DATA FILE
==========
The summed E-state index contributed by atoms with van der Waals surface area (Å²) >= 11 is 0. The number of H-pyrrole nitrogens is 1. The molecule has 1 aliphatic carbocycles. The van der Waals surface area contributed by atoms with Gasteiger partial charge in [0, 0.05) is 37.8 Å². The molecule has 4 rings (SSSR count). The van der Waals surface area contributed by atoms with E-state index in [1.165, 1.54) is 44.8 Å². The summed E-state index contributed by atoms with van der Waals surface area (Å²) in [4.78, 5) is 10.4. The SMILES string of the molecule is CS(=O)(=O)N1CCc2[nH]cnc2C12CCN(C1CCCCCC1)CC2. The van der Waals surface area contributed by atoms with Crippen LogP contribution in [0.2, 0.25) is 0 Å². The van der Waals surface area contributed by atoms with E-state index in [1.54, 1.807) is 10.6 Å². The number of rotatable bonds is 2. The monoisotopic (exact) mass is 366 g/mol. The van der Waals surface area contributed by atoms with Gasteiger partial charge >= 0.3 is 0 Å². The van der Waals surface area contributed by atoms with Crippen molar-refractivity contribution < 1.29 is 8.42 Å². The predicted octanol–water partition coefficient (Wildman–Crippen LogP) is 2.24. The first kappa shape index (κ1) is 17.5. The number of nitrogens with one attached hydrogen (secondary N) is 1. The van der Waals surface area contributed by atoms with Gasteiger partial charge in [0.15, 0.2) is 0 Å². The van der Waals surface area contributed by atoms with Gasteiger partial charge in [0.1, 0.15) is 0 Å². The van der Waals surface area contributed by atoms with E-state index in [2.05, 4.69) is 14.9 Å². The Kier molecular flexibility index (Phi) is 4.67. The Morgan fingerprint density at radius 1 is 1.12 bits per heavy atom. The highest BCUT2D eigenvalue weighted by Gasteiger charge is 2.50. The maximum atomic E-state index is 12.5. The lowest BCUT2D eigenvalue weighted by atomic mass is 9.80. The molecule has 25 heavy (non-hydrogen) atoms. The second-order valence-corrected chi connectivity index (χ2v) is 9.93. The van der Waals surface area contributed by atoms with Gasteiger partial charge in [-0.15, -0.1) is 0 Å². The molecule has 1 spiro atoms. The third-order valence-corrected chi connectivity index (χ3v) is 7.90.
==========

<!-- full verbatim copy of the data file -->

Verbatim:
The summed E-state index contributed by atoms with van der Waals surface area (Å²) >= 11 is 0. The number of H-pyrrole nitrogens is 1. The molecule has 1 aliphatic carbocycles. The van der Waals surface area contributed by atoms with Gasteiger partial charge in [0, 0.05) is 37.8 Å². The molecule has 4 rings (SSSR count). The van der Waals surface area contributed by atoms with E-state index in [1.165, 1.54) is 44.8 Å². The summed E-state index contributed by atoms with van der Waals surface area (Å²) in [4.78, 5) is 10.4. The SMILES string of the molecule is CS(=O)(=O)N1CCc2[nH]cnc2C12CCN(C1CCCCCC1)CC2. The van der Waals surface area contributed by atoms with Crippen LogP contribution in [0.2, 0.25) is 0 Å². The van der Waals surface area contributed by atoms with E-state index in [1.54, 1.807) is 10.6 Å². The number of rotatable bonds is 2. The monoisotopic (exact) mass is 366 g/mol. The van der Waals surface area contributed by atoms with Gasteiger partial charge >= 0.3 is 0 Å². The van der Waals surface area contributed by atoms with Crippen molar-refractivity contribution < 1.29 is 8.42 Å². The predicted octanol–water partition coefficient (Wildman–Crippen LogP) is 2.24. The first kappa shape index (κ1) is 17.5. The number of nitrogens with one attached hydrogen (secondary N) is 1. The van der Waals surface area contributed by atoms with Gasteiger partial charge in [0.15, 0.2) is 0 Å². The van der Waals surface area contributed by atoms with Gasteiger partial charge in [0.1, 0.15) is 0 Å². The van der Waals surface area contributed by atoms with E-state index in [2.05, 4.69) is 14.9 Å². The Kier molecular flexibility index (Phi) is 4.67. The Morgan fingerprint density at radius 1 is 1.12 bits per heavy atom. The highest BCUT2D eigenvalue weighted by Gasteiger charge is 2.50. The maximum atomic E-state index is 12.5. The lowest BCUT2D eigenvalue weighted by atomic mass is 9.80. The molecule has 25 heavy (non-hydrogen) atoms. The second-order valence-corrected chi connectivity index (χ2v) is 9.93. The van der Waals surface area contributed by atoms with Gasteiger partial charge in [-0.15, -0.1) is 0 Å². The molecule has 1 spiro atoms. The third-order valence-corrected chi connectivity index (χ3v) is 7.90.